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FCW : January 2013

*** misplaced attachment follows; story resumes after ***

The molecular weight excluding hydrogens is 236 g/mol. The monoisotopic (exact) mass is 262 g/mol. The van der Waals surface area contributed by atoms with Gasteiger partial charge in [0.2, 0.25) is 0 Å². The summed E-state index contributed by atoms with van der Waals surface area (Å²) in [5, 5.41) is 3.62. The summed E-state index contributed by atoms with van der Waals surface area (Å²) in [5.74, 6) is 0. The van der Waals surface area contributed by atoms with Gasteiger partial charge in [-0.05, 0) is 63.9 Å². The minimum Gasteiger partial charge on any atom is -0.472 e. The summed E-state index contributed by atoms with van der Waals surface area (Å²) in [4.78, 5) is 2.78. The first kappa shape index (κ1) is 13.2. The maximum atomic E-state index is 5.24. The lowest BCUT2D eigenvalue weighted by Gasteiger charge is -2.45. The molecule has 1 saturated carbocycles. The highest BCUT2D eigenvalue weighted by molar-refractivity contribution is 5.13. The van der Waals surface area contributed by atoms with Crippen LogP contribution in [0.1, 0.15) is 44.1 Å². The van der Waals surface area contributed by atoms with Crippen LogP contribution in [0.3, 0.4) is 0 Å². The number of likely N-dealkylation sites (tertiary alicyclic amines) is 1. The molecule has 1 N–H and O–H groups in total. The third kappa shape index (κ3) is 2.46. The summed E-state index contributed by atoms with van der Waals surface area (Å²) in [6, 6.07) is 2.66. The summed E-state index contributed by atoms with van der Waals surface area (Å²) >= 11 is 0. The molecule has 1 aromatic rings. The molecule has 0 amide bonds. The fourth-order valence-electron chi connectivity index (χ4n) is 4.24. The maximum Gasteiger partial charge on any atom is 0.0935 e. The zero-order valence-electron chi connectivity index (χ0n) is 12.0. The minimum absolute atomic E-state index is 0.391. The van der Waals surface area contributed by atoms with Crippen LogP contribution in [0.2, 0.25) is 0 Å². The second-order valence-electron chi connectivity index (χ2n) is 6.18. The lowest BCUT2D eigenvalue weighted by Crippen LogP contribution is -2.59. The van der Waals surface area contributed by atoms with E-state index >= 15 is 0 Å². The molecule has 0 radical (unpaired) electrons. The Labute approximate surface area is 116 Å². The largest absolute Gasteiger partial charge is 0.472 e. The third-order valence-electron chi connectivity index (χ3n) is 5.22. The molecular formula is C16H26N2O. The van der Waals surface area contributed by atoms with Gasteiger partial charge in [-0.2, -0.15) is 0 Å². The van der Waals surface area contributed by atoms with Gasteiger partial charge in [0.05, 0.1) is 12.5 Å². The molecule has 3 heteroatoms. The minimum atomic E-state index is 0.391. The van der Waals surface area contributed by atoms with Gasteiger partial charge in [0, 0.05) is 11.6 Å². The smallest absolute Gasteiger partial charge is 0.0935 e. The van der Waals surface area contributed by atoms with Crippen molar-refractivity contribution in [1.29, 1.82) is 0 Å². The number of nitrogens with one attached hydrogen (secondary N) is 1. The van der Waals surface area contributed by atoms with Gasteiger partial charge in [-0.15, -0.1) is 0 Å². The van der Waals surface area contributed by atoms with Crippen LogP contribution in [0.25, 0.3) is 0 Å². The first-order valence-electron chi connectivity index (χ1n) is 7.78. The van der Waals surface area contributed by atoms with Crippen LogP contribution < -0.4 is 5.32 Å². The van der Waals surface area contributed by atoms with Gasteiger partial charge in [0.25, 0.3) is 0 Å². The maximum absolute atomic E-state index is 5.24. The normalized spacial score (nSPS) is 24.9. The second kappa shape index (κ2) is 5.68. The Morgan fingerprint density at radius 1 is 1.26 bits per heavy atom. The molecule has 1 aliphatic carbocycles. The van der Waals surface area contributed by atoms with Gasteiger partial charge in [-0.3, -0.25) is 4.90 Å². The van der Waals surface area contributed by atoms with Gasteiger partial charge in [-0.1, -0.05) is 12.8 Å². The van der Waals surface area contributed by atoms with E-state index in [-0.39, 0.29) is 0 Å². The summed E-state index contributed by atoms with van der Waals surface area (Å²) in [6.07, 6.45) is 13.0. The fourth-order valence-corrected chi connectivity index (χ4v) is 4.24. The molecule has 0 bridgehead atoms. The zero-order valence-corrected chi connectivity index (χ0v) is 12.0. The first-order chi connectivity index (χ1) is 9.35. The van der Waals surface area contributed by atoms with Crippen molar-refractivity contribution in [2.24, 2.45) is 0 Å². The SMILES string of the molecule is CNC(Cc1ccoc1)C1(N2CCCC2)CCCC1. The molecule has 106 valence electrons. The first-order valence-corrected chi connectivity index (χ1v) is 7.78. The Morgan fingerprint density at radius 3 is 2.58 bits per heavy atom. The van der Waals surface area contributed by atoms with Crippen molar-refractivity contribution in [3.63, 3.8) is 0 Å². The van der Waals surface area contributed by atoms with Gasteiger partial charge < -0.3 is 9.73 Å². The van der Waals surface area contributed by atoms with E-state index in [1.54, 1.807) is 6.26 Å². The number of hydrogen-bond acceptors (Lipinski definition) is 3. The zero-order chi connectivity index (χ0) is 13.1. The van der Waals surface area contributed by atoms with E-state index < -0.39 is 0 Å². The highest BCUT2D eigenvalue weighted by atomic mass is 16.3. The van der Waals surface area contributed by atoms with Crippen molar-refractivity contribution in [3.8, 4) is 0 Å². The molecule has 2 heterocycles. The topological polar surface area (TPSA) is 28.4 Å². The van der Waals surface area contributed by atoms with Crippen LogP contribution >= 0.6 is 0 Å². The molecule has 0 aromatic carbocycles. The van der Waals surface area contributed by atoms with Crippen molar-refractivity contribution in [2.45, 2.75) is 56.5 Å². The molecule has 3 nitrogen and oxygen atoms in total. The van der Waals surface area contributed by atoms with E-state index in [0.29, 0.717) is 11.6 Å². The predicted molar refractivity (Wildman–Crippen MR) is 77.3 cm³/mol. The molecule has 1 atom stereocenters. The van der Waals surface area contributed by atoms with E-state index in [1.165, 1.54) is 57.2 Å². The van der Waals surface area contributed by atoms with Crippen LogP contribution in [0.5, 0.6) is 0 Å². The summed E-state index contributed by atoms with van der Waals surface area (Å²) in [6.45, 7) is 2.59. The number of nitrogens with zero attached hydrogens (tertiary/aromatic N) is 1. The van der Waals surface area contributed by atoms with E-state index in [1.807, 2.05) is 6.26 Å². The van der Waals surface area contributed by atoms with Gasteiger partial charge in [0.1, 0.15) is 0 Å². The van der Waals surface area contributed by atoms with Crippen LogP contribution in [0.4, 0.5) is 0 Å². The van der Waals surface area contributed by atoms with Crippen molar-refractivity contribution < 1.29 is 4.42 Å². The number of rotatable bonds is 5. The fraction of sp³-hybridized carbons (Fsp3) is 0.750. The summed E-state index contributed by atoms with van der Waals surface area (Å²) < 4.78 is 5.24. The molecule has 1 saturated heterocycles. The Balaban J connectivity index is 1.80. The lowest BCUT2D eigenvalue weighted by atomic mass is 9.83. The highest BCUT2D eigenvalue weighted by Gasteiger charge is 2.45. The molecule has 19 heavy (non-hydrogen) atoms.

Rick Holgate 18 January 2013 FCW.COM "We had a mantra at NCIS that we were looking for infrastructure that was global, mobile, and highly reliable and secure," said Holgate, who is also co-chairman of the American Council for Technology-Industry Advisory Coun- cil s Advanced Mobility Working Group. "But a lot of the time, those four characteristics work against each other." A spirit of experimentation Despite the challenges, getting employees to embrace mobile initiatives has not been an issue at ATF, Holgate said. But managing expectations is a different matter, one that the popular "NCIS" TV series on CBS didn t help. "Enthusiasm has never been a problem," he said. "At NCIS, people s reference point was always the TV show, so our employees would see the TV show and ask, 'Why don t we have cool stuff like that? " ATF s special agents are by nature aggressive adopters of new technologies, Holgate said. The Justice Depart- ment "has been much easier to work with, I think, than if I was trying to do similar things in a [Defense Depart- ment] environment where the risk tolerance level is dif- ferent," he added. ATF s current mobile projects seek to go beyond the agency s reliance on laptop PCs and cell phones. For exam- ple, earlier this year, 2,400 special agents transitioned from BlackBerrys to iPhones in an effort to make Apple s mobile platform the agency s standard and thereby simplify the infrastructure for managing those devices. The decision to switch to iPhones was initially more of a practical matter. In 2009, ATF began looking for ways to provide special agents with a video surveillance capability, which the BlackBerry lacked at the time. Of cials experi- mented with Microsoft s Windows mobile device, but it was "not the most user-friendly experience," Holgate said. With the introduction of the iPad in 2010, the iOS plat- form jumped to the forefront of mobile devices. The tablet PC "altered the thinking around mobile platforms and capabilities, so that was really when we started to shift our focus to that particular platform," Holgate said. "We learned enough about managing the devices that we felt con dent that we could get users a good, basic user experience for the kinds of things they expected from the BlackBerry standpoint but then also give them exposure to the other functionalities on the device." The iPad is still a bit of an experiment "in the sense that we re trying to better learn how to provide the right tools for our users on that platform," he added. In that spirit of experimentation, ATF is working with different user groups to better understand what they do on a daily basis and how mobile devices can support that work. The groups include special agents, industry opera- tions investigators and regulators. "When you look at some of the current mobile devices out there, those are getting pretty close to allowing you to do whatever you need to do without it being a traditional desktop."